Salmon-stocking plan for Miramichi again denied permit by DFO
CAST's controversial Miramichi River plan opposed by First Nations
For the third year in a row, federal fisheries officials have denied a New Brunswick company permission to release thousands of hatchery-raised adult salmon into the Miramichi River.
Department of Fisheries and Oceans scientists and a non-profit company called CAST have been at odds since 2017 over the merits of the restocking plan, which got underway with the capture of several thousand three-year-old salmon smolts that were then raised to adulthood in large tanks in a hatchery.
CAST, backed by J.D. Irving Ltd. co-CEO Jim Irving, wants to return the hatchery-raised fish to the river in the same place they were captured to allow them to spawn.
But in a letter to CAST dated Aug. 8 and obtained by CBC News, Sylvie Lapointe, the assistant deputy fisheries minister, said the department, while committed to Atlantic salmon conservation, continues to believe the Miramichi is not the place for this "experiment."
CAST, which stands for Collaboration for Atlantic Salmon Tomorrow, describes itself as a partnership devoted to salmon research and recovery. Glenn Cooke, CEO of Cooke Aquaculture, and Saint John businessman Brian Moore are directors, along with Irving.
CAST is collaborating with the Miramichi Salmon Association and has provided funding to the University of New Brunswick's Canadian Rivers Institute, which is also a key research partner.
DFO pressured for go-ahead
Lapointe and her staff have been under tremendous political and public pressure to give CAST a green light for its project.
In the weeks preceding the posting of the letter, DFO and its Moncton and Ottawa staff, were targeted in a series of full-page, front-section ads in the Telegraph-Journal and other Irving-owned daily newspapers.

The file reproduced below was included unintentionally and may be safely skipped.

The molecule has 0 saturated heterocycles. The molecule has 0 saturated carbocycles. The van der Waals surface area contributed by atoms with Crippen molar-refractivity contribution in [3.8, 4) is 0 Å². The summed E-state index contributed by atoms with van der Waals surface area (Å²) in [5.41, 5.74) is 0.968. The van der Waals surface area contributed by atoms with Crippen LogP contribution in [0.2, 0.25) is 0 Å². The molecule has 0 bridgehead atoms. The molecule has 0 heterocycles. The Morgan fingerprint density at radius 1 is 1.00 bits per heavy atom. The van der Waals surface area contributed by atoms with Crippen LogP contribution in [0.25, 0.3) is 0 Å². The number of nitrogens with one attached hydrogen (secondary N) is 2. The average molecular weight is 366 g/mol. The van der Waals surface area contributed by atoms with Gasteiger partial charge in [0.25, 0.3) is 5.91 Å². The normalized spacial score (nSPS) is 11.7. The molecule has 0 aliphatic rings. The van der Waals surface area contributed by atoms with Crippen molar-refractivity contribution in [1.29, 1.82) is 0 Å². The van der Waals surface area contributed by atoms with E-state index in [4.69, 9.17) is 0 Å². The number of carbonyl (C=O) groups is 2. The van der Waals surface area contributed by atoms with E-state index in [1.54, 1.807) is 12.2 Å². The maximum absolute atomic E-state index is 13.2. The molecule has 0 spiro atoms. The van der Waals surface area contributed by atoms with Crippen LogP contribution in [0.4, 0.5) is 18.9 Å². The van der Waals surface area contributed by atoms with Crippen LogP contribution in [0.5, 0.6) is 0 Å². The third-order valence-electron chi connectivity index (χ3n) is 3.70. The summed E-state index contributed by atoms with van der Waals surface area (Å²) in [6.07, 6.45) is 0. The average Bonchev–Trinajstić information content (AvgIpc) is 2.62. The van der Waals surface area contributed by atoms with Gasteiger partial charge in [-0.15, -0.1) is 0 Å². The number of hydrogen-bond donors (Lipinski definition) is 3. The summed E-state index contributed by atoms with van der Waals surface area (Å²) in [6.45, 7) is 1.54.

The ads, placed by CAST, have dismissed staff at Fisheries and Oceans as "bureaucrats," with no plan to reverse the decline of wild Atlantic salmon in the Miramichi River system.
They accuse the federal department and the Atlantic Salmon Association — a long-established conservation group — of working together to block CAST's marquee project, known as "smolt to adult supplementation," or SAS.
Salmon numbers in the river system have declined in recent years. Returns numbered just 27,000 in 2018, well below conservation levels.
CAST works with scientists
A recent CAST newspaper ad claimed the project had assembled the "largest team of research scientists in Canada to address the decline of Miramichi salmon."
Both Fisheries and Oceans and the Atlantic Salmon Federation maintain the population overall is not yet at crisis levels, and there is no need for potentially very risky interventions.
But it's the science behind the project and a lack of consultation with First Nations that most concern federal officials
Lapointe's letter cites, among other records, a 2016 DFO report that refers to "adaptive genetic changes" that can occur rapidly, even within a single generation, to fish raised in an artificial environment.
"DFO has a responsibility to consider all the benefits and risks of this type of work on the wild Atlantic salmon population," Lapointe said.
First Nations have concerns
First Nations groups in the Miramichi area are also opposed to the stocking plan, citing a lack of consultation with them and similar concerns about potential genetic effects on wild fish.
Copies of Lapointe's letter were sent to James Irving, Glenn Cooke, Brian Moore, New Brunswick's members of Parliament, all provincial MLAs, and Premier Blaine Higgs, who has advocated at senior levels for the CAST project in Ottawa.
The Fisheries and Oceans decision raises questions about the fate of as many as 13,000 captive adult salmon now being held in the South Esk hatchery.
Lapointe suggests the salmon could be useful for experiments on thermal tolerance and recovery. Another option, she said, is to release "not reproductively viable" salmon, equipped with acoustic tags, at sea to assess movement and mortality.
In an email statement to CBC, the executive director of CAST said he was "very disappointed" the department doesn't support the project, and he accused it of showing no "real leadership."
"Currently, there are no legitimate scientists opposed to the CAST SAS plan, and many are actually very supportive," said Andrew Willett, who is also a manager with J.D. Irving.
Willett did not respond to questions about the future of the stocking plan or what will now happen to the fish being held in the South Esk hatchery.
But Willett said the government's position "defies common sense," so CAST will regroup to find a way forward for the project.